He admitted to a sense of relief just to have gotten through Sunday less dented than his ride. Remember that a severe concussion cost him the bulk of last season, and raised the specter of lasting damage.
"This was one I was worried about. You know, in the back of my mind I was a little concerned," Earnhardt admitted afterward.
"But you can't win the race if you race scared. I've raced scared here before, and you don't do well when that happens. So, you have to block it out and just go out there and take the risks and hope that it's just not your day to get in one of those accidents. And it wasn't."
For a good part of the day, Earnhardt could not claim that his superior talent or innate ability at Talladega played crucial roles. "Ain't nothing I'm doing. I'm just not getting hit," he said.
With the relief that came with not getting hit (hard) also came a measure of disappointment, he said. He hoped all those in the seats who spent their weekend in the garden spot of Talladega didn't feel cheated that he had failed to do something really memorable.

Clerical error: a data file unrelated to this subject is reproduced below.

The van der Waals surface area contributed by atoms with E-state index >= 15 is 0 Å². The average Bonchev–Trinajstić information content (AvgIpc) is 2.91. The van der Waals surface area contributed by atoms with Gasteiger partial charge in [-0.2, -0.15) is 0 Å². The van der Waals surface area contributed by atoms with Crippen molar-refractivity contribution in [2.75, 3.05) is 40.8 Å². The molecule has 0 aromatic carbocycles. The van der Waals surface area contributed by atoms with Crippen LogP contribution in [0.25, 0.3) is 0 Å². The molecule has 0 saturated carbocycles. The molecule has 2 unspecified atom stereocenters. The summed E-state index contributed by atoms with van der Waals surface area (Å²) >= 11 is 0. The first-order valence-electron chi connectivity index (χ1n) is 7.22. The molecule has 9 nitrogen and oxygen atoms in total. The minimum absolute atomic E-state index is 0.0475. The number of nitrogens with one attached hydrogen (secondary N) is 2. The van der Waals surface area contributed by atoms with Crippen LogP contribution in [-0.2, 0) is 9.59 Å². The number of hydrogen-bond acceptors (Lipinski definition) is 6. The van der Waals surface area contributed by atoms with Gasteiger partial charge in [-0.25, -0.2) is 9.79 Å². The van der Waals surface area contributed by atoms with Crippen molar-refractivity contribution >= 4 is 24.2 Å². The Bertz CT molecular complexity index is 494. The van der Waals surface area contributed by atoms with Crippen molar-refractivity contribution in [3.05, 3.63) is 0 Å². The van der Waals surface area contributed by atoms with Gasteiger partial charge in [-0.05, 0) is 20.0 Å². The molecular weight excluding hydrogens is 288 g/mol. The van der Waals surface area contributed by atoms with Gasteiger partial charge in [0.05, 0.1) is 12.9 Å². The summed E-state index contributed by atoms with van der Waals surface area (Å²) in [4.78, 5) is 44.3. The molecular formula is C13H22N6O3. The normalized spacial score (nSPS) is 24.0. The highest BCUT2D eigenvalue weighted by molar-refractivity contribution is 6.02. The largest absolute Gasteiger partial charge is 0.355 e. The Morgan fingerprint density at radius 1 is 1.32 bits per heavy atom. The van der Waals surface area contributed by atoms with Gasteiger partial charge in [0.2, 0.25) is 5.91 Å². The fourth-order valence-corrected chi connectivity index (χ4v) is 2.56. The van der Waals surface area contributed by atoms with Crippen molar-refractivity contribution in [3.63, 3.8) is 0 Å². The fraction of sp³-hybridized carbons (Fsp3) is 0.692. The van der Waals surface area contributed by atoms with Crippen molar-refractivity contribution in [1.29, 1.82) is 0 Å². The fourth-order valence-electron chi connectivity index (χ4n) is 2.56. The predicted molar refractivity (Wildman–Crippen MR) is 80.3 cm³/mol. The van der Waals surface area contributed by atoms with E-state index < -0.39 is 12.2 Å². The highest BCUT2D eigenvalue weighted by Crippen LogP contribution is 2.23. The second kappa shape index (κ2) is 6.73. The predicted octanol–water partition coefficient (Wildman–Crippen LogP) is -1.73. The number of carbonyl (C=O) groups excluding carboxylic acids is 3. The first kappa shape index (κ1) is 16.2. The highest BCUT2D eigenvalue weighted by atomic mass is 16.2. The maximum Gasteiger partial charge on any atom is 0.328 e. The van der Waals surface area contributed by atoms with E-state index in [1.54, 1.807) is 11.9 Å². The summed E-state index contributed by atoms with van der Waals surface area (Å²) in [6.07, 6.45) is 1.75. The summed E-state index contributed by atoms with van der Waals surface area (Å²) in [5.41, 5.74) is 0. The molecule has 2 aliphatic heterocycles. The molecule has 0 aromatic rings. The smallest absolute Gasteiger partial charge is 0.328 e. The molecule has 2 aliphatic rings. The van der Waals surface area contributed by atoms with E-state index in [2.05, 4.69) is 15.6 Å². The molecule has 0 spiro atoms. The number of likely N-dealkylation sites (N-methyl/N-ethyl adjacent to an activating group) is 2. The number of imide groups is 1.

"I know these folks were hoping we could put something together," he said. "I know there's a lot of folks who came here particularly to see this race because it's the last one here. I hate to leave slightly disappointed. But hopefully they enjoyed everything else they saw. I mean, we ran as hard as we could and did the best that we could."
Earnhardt qualified for the pole Sunday, led for seven laps, stayed intact through to the finish, which on this day was a defying-the-odds accomplishment. Hardly a total loss.
There are five more races to run before the end of the season. Earnhardt's no longer the competitive factor he was -- it has been 50 races for him since his last victory. He has his health. It is definitely time to put up his feet -- both the regular one and the lead one -- on a comfortable stool and let someone else deal the mayhem.
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